The creation of a digital game simulating high-functioning autism spectrum disorders to induce empathy in neurotypical players

Date of Award


Document Type


Degree Name

Master of Science in Computer Science, Straight


Information Systems & Computer Science

First Advisor

Rodrigo, Ma. Mercedes T., Ph.D.


Despite autism spectrum disorder (ASD) being present in approximately 1-2% of the world's population, people with ASD are greatly stigmatized, leading to an overall lower quality of life. In order to address this, empathy must be induced in non-autistic, neurotypical people. As such, the aim of this study is to create a game which would allow neurotypical players to experience how it is to have ASD. In doing this, the following questions are answered: (1) Which aspects of autism spectrum disorder can be effectively gamified? (2) Which game elements best simulate aspects of autism spectrum disorder? (3) Which game elements best induce empathy towards ASD in neurotypical players? (4) To what extent is a game effective in inducing empathy in neurotypical players? And (5) Would neurotypical players respond more positively towards a game as compared to a video for autism empathy? If so, by how much?For this study, clinicians and people with ASD were interviewed to determine which aspects of ASD should be included in the game to convey to neurotypical players. After which, a game with two (2) levels was developed on Unity 5.5.x. The game was then played and evaluated by five (5) clinicians and thirty-three (33) neurotypical players through questionnaires. The clinicians evaluated the extent to which aspects of ASD were simulated. Meanwhile, the thirty-three (33) neurotypical players answered Power's Attitudes to Disability Scale before and after playing the game. They also answered a self-report, indicating which game elements they found most inducive of empathy. The self-report also measured the players' empathy towards ASD. This was compared to the results of thirty-three (33) neurotypical people who watched an informative video about autism instead of playing the game. This is to determine if the game is significantly more effective in inducing empathy than a video.All in all, most ASD behaviors could be simulated in a game, and there was no particular game element which is more effective than the others in portraying ASD behaviors or in inducing empathy in neurotypical players. In terms of the extent by which it can induce empathy, however, the game was not significantly effective, though an informative video was also not significantly more effective in inducing empathy than the game was.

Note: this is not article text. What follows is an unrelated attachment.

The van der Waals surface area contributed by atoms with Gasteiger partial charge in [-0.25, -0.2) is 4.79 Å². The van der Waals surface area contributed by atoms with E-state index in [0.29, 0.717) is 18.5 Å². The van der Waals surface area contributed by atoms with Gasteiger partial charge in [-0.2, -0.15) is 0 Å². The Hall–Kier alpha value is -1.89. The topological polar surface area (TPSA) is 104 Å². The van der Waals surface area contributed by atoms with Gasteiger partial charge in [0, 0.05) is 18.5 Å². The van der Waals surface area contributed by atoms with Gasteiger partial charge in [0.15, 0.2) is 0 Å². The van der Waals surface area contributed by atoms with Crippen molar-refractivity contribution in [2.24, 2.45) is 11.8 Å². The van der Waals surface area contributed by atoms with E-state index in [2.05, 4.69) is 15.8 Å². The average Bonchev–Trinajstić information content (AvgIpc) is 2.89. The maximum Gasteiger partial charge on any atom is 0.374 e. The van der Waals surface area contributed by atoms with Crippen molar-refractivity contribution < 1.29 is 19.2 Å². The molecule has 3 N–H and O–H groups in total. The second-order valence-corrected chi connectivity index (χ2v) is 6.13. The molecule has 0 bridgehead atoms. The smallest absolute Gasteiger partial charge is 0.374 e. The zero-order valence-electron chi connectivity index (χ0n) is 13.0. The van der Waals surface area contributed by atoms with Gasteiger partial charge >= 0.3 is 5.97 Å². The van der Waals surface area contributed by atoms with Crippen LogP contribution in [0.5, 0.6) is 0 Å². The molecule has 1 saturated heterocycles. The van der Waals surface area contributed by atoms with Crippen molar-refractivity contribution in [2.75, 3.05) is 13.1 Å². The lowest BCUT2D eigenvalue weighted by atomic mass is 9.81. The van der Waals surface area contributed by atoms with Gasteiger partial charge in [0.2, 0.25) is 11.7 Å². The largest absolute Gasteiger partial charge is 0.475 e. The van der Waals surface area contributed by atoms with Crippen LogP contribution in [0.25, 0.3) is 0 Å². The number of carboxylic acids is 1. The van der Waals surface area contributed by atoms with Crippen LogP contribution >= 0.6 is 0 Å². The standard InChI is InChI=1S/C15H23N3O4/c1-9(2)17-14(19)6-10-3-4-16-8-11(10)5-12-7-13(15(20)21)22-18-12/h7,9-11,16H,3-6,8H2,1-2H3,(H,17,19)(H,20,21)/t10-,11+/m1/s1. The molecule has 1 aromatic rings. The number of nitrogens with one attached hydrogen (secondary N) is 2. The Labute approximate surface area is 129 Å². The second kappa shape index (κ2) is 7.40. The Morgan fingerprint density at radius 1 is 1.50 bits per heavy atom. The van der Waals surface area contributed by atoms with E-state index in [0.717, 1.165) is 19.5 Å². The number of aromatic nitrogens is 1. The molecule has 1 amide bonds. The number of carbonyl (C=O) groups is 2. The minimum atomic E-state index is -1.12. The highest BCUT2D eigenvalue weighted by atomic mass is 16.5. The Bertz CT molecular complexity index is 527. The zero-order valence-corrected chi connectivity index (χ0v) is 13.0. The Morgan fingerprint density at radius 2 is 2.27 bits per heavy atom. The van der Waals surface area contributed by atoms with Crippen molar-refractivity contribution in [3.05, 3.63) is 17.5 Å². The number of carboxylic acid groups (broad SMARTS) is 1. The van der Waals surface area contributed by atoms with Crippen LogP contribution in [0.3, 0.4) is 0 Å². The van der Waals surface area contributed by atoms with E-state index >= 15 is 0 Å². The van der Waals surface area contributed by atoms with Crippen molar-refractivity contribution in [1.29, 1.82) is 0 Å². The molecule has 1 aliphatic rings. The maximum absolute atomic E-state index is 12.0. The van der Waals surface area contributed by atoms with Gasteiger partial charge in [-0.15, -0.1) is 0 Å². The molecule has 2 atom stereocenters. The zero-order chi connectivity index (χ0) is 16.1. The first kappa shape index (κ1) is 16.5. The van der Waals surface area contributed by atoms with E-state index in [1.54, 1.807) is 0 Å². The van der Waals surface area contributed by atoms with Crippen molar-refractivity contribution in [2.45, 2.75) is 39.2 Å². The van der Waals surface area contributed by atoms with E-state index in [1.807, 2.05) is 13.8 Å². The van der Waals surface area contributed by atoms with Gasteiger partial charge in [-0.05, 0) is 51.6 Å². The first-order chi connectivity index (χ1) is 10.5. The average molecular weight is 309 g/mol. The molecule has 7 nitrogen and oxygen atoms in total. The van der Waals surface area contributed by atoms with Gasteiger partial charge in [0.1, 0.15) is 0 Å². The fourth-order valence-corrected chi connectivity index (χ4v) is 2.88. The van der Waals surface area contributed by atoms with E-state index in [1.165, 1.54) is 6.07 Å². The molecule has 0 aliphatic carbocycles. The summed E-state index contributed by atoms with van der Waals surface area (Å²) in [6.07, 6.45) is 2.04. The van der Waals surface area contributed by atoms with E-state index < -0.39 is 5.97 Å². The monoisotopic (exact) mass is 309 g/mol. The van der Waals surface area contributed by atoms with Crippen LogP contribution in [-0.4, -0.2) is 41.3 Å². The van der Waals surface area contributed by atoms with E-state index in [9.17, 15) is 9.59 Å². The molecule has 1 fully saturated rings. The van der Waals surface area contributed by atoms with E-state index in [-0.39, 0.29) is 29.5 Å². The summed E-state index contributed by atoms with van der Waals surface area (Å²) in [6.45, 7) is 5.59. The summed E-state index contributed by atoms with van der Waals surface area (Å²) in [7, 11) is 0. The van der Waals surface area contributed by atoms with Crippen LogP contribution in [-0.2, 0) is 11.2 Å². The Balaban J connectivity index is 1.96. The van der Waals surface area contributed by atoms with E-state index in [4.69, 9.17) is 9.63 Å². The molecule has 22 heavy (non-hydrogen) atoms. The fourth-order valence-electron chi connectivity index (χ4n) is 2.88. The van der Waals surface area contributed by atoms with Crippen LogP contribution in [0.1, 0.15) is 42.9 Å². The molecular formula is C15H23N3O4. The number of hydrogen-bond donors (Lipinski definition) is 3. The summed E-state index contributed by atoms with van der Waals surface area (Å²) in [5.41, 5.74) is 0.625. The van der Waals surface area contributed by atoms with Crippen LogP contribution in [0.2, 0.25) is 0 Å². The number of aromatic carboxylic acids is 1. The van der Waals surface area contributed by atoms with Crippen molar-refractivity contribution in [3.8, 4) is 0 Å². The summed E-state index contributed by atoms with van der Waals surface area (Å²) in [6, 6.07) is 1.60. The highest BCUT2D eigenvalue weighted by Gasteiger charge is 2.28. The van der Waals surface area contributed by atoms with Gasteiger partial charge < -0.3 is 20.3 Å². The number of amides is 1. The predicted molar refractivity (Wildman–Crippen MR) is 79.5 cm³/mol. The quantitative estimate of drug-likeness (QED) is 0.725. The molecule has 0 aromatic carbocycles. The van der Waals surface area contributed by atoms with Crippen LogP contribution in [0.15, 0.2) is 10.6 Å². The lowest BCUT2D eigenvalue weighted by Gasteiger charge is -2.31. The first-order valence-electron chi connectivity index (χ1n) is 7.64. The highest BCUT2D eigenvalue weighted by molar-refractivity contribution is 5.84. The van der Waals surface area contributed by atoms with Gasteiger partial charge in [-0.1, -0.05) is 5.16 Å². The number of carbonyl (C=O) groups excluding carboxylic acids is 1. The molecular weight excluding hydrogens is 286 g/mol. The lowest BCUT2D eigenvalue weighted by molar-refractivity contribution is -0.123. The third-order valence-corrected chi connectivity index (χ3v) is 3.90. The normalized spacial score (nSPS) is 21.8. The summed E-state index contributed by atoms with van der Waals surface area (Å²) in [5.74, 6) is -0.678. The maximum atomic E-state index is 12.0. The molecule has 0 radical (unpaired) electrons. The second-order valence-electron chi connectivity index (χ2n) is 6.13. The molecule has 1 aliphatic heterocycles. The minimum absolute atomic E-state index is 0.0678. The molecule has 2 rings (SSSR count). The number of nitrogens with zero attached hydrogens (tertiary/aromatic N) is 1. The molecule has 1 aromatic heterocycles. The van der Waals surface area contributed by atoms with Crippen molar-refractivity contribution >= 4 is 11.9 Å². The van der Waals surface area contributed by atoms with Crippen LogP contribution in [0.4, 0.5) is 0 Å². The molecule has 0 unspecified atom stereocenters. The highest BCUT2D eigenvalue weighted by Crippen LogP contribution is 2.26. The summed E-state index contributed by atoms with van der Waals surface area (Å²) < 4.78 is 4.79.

The C7.T44 2017